The NY Times explores this debate about how environmentally unfriendly a lot of publishers are who refuse to use recycled paper to print books. There’s a lot of books out there, which does mean a lot of dead trees. Some try to demand recycled paper, others ask their books to be printed in plastic. Read more here in Saving the Planet, One Book at a Time
It takes a lot of trees to make a lot of books, and Atlas Obsucra shows us a forest of one hundred thousand trees planted to be used as paper for books one hundred years in the future. Read more about the Forest of the Future Library
You can’t have a book without trees, but this article from Atlas Obscura takes that a step further. Artist Katie Holten has collected famous writings and poems about trees in her book About Trees. This anthology is remarkable too because alongside each piece of writing is a tree-translation. How is this possible? Holten has created a tree typeface, assigning a unique tree to each letter of the alphabet. Check it out over here in Read the Tree Leaves, With an Artist’s Invented Tree Font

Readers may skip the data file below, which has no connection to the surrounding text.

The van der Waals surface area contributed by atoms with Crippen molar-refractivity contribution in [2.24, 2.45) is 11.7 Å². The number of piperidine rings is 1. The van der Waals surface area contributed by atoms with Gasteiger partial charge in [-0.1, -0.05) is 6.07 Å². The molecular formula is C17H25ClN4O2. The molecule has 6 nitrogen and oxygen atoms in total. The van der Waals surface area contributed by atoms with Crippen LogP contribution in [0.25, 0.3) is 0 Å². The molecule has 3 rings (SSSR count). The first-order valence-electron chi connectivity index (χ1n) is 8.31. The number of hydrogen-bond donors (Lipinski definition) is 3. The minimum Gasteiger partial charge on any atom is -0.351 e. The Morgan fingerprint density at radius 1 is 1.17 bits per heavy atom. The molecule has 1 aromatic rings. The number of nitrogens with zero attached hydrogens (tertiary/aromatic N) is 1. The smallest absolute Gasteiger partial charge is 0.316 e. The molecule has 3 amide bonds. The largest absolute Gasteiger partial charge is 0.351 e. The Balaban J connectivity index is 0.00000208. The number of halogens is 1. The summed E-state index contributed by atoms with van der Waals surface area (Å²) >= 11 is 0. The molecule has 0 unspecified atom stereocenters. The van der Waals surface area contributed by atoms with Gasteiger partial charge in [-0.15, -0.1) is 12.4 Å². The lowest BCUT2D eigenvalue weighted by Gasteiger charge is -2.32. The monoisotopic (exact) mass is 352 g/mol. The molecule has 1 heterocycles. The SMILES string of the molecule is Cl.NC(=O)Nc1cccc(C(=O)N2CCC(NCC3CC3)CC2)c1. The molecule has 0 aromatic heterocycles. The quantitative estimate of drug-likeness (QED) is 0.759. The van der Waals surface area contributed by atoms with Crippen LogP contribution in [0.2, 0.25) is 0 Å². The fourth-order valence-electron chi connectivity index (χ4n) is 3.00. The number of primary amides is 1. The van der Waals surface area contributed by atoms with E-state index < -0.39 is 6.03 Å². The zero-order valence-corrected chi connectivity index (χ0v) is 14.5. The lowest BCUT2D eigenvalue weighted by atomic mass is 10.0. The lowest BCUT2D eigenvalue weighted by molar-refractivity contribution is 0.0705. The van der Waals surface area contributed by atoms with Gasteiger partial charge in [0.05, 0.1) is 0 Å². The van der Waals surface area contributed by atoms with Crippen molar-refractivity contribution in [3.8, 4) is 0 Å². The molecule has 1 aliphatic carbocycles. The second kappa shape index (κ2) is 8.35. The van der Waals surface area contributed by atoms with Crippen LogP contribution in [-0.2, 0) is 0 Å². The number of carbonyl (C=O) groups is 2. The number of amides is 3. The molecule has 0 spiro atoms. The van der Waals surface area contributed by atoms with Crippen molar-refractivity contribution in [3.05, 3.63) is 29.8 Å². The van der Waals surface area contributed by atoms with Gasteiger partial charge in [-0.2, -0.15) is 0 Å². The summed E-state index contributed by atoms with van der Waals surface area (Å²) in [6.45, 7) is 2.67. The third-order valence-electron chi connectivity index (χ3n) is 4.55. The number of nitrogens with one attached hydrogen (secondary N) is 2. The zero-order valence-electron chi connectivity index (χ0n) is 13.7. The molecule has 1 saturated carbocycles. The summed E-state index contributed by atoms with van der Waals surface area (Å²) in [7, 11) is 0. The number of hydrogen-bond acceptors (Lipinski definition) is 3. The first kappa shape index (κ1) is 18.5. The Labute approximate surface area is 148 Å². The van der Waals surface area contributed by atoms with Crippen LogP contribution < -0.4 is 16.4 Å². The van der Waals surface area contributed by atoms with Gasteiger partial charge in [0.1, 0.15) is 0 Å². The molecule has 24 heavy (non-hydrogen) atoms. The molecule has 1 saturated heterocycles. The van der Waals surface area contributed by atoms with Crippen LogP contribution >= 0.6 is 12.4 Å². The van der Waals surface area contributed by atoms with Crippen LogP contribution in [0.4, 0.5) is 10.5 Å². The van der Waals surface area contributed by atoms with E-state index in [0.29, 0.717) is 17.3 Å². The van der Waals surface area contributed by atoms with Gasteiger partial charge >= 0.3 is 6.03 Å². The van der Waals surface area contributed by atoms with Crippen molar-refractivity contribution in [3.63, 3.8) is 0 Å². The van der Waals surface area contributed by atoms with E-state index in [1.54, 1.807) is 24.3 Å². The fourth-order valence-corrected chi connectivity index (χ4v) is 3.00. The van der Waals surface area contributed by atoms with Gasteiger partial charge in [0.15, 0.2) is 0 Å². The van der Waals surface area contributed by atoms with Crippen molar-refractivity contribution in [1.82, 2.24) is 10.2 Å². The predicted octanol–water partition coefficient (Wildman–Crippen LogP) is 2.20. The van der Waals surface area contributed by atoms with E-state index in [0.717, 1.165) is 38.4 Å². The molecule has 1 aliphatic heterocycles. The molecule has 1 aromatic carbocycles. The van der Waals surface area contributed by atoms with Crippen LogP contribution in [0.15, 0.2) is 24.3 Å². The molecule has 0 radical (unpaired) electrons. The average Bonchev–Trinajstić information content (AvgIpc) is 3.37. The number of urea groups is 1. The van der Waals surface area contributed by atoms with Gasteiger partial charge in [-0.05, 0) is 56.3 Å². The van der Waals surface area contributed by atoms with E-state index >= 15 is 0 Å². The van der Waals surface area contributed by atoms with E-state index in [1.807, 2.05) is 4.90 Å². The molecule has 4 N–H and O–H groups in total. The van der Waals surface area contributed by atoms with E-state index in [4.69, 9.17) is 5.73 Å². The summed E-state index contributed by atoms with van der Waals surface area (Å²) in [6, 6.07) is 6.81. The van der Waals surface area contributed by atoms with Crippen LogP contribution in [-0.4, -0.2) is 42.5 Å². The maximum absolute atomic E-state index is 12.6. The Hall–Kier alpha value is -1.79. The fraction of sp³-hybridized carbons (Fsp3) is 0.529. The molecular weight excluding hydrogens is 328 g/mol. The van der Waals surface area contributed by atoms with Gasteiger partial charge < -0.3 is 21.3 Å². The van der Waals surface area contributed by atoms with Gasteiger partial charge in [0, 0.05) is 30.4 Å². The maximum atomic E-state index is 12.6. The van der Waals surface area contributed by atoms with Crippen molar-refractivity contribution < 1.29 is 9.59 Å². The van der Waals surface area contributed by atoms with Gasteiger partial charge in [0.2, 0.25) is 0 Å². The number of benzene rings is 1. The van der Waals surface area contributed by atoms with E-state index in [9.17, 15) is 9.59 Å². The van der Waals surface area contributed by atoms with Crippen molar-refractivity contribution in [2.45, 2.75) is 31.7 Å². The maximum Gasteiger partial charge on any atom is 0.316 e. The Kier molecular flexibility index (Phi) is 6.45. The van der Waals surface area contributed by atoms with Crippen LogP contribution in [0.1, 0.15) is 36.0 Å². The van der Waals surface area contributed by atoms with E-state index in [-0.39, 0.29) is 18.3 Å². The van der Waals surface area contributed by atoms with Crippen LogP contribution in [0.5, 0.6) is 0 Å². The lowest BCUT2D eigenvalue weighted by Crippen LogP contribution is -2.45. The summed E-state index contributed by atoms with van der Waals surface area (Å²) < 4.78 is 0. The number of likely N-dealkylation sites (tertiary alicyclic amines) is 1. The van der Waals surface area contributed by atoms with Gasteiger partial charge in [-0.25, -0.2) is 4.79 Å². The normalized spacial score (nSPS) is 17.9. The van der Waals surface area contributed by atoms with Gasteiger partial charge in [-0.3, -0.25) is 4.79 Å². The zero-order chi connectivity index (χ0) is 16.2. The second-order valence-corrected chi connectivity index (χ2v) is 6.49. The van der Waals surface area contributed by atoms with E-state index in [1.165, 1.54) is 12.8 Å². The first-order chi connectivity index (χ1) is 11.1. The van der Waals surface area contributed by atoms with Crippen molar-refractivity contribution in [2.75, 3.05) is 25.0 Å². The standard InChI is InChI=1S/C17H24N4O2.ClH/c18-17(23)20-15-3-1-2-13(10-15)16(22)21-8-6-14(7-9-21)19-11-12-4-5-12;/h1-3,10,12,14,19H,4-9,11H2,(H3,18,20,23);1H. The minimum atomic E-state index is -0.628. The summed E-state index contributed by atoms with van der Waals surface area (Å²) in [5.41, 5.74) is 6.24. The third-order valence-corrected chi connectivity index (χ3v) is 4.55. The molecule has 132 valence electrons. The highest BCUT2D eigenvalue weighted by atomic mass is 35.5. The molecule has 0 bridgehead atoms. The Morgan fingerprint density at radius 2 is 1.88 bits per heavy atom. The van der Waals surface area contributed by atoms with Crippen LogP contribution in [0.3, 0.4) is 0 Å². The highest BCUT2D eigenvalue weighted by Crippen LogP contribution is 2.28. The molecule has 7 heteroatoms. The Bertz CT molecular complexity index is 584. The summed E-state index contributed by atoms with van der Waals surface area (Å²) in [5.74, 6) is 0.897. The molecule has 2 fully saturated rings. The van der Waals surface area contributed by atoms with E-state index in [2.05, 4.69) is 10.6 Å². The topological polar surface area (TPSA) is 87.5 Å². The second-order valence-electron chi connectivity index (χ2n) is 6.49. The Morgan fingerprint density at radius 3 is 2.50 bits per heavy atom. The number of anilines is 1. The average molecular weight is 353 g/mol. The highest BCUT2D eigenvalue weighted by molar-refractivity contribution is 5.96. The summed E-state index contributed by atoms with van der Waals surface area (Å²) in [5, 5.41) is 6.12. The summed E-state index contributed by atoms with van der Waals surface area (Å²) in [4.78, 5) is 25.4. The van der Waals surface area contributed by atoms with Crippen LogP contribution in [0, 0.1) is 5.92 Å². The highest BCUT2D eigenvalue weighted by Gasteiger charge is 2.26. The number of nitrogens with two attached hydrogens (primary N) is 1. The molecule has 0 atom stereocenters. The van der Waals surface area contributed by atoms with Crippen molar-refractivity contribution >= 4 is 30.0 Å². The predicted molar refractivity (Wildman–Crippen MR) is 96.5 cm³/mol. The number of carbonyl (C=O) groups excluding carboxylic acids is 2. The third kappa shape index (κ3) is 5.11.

This article from Atlas Obscura lists the 7 best famous literary trees from such books as A Tree Grows in Brooklyn, Alice’s Adventures in Wonderland, Harry Potter, etc. Illustrations accompany detailed descriptions of these remarkable imaginary trees. Read about them in the article 7 Nominees for the Best Trees in Literature. Not featured in this list is The Giving Tree, but Lit Hub’s article Literary Treeson?: A Revisionist Take on a Beloved Children’s Classic explores problematic messages in Shel Silverstein’s memorable tree tale.
Interested in reading more about trees? There’s a book for that! Check out one of our more popular titles at Browsers: